A fully-credited fellowship program that provides undergraduates the opportunity to spend a transformative semester in Boston while participating in social sector internships has been an enriching experience for two cohorts of UMass Dartmouth students.
Semester in the City (SITC) was launched at UMassD in the Fall 2019 semester. This semester, eight students served as social innovation fellows at organizations like the Cambridge Women’s Center, the Immigrant Family Services Institute, and Madison Park Development Corporation.
In addition to internships, students develop essential skills and networks that prepare them for life and work after graduation through classes led by Semester in the City staff. The classes expose students to the field of social innovation and help to build their skills as change makers for social good.
“SITC is truly a high impact experience for UMassD students; it gives them the opportunity to build skills in several key areas,” said Dr. Robert Jones, associate dean of the College of Arts & Sciences. “Students work in a 30-hour per week internship that offers a kind of personal and professional development they could not receive on campus. They make significant contributions to the host organizations, including a special project focused on the mission.
“Our students want to make a difference in the world. SITC exposes them to the inner workings of how that difference can be made on a government, organizational, and community level,” Jones added.
Erika Cadena ’20 of Dedham, MA, a Crime & Justice Studies major, interned at PbS Learning Institute last fall. Using best and research-based practices, PbS aims to create safe and healthy facilities and programs that effectively improve the lives of delinquent and at-risk youth, families, and communities, and prevent crime.
She created the history of PbS for their website with a timeline of the organization’s key achievements, along with a blog about PbS founder, Ned Loughran.
“I loved it. The people were so nice and welcoming that I didn’t feel like an intern,” said Cadena. “I learned a lot about juvenile justice and changes in laws. It will definitely help with my major and my career.”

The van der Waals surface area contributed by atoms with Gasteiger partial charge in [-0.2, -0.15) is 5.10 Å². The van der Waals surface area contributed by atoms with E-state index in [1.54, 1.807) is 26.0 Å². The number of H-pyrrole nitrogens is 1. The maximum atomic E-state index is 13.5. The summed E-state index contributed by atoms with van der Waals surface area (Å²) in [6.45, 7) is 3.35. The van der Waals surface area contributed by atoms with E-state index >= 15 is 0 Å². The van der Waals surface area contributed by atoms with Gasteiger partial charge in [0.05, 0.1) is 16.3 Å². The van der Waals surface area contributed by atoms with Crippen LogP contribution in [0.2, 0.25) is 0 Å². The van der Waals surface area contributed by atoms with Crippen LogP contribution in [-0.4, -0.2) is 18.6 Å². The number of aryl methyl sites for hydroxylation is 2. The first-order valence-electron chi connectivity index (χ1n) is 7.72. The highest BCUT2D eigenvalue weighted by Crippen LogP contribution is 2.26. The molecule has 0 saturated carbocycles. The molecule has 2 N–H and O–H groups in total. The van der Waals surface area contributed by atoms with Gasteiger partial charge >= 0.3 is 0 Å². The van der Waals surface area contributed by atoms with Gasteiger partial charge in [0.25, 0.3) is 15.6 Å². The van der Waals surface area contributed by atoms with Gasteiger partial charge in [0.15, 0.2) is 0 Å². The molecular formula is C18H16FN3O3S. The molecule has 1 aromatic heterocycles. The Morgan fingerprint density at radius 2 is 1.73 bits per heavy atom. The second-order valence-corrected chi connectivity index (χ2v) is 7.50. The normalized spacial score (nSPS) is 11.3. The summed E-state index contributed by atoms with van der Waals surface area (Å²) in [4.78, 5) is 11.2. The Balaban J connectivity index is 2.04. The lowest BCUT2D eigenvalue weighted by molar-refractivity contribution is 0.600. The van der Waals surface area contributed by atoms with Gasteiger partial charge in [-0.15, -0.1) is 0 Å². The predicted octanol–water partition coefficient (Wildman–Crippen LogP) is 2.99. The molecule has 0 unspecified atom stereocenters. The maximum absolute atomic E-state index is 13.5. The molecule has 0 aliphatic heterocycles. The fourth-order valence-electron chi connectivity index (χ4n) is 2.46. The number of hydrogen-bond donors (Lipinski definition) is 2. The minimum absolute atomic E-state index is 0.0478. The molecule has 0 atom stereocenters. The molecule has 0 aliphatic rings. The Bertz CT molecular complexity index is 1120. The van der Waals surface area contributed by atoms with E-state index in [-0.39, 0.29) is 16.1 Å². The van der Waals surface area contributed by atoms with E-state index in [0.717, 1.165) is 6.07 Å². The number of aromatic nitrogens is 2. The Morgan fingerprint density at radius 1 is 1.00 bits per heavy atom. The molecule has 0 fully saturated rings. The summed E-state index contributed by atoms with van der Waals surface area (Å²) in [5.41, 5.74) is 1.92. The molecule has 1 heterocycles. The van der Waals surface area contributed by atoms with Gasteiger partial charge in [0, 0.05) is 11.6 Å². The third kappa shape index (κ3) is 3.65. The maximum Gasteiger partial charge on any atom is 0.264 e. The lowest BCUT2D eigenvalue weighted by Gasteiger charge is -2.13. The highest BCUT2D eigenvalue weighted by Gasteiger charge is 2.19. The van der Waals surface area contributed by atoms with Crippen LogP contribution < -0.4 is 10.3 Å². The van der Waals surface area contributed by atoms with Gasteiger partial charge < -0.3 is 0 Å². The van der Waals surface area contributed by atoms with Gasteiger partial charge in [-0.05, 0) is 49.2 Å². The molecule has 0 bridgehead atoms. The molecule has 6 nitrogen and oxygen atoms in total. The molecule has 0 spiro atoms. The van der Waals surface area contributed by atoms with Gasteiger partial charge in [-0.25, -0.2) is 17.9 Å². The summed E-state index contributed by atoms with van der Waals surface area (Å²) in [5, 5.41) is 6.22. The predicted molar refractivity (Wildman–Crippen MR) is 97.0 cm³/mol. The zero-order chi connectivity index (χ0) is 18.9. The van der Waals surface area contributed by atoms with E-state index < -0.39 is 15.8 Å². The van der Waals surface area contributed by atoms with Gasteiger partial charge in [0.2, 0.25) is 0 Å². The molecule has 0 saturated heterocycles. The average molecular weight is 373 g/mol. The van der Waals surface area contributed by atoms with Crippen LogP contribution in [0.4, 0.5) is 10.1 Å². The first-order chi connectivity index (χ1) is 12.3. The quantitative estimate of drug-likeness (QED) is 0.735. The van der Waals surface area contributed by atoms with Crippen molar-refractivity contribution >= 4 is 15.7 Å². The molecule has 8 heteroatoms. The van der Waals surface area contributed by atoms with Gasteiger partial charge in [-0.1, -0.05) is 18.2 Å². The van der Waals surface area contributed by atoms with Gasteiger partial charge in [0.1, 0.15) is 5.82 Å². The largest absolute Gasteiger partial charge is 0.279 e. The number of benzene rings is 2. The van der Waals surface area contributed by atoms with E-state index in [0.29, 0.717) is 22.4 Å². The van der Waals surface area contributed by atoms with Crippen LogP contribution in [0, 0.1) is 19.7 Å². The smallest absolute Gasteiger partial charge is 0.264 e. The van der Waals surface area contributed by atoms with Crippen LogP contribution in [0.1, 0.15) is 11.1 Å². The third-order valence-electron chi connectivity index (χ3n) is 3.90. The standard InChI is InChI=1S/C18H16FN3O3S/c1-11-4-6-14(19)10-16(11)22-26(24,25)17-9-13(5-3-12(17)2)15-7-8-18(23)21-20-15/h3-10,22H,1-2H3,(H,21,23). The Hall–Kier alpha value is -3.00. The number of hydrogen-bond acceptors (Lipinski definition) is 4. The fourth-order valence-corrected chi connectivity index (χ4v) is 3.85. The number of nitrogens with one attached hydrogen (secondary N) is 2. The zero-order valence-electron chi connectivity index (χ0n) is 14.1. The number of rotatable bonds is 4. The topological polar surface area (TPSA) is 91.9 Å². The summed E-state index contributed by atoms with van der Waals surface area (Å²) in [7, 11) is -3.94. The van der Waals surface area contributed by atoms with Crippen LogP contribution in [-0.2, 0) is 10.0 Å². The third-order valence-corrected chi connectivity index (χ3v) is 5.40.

Cadena has applied to master’s degree programs in social work and hopes to work with children and teenagers.
“Semester in the City is a good opportunity to make connections through internships and meet new people,” Cadena added. “It opened me up to other social problems in the world. It got me out of my comfort zone. I learned that I can make a difference.”
The opportunity to participate in a new program while living in Boston appealed to Danielle Devine ’20 of Bernardston, MA. Also a Crime & Justice Studies major, Devine interned at Strategies for Youth, a Cambridge-based national organization that works to improve police-youth interactions.
Devine worked with school resource officers who respond to students experiencing trauma. She created a Jeopardy game for officers to play with students at high schools, community centers, and YMCAs across the country that was designed to help both groups work together better. She also shadowed a juvenile judge.
“The experience taught me a lot about navigating an office environment and advocating for yourself. The professional experience was good, too. I felt like I made an impact,” she said.
Devine’s experience helped to steer her toward a career in social work “where I can develop long-term relationships and help people. I definitely want to work with kids and in Boston.”
Based on their positive experiences with the program, both Cadena and Devine serve as ambassadors for Semester in the City.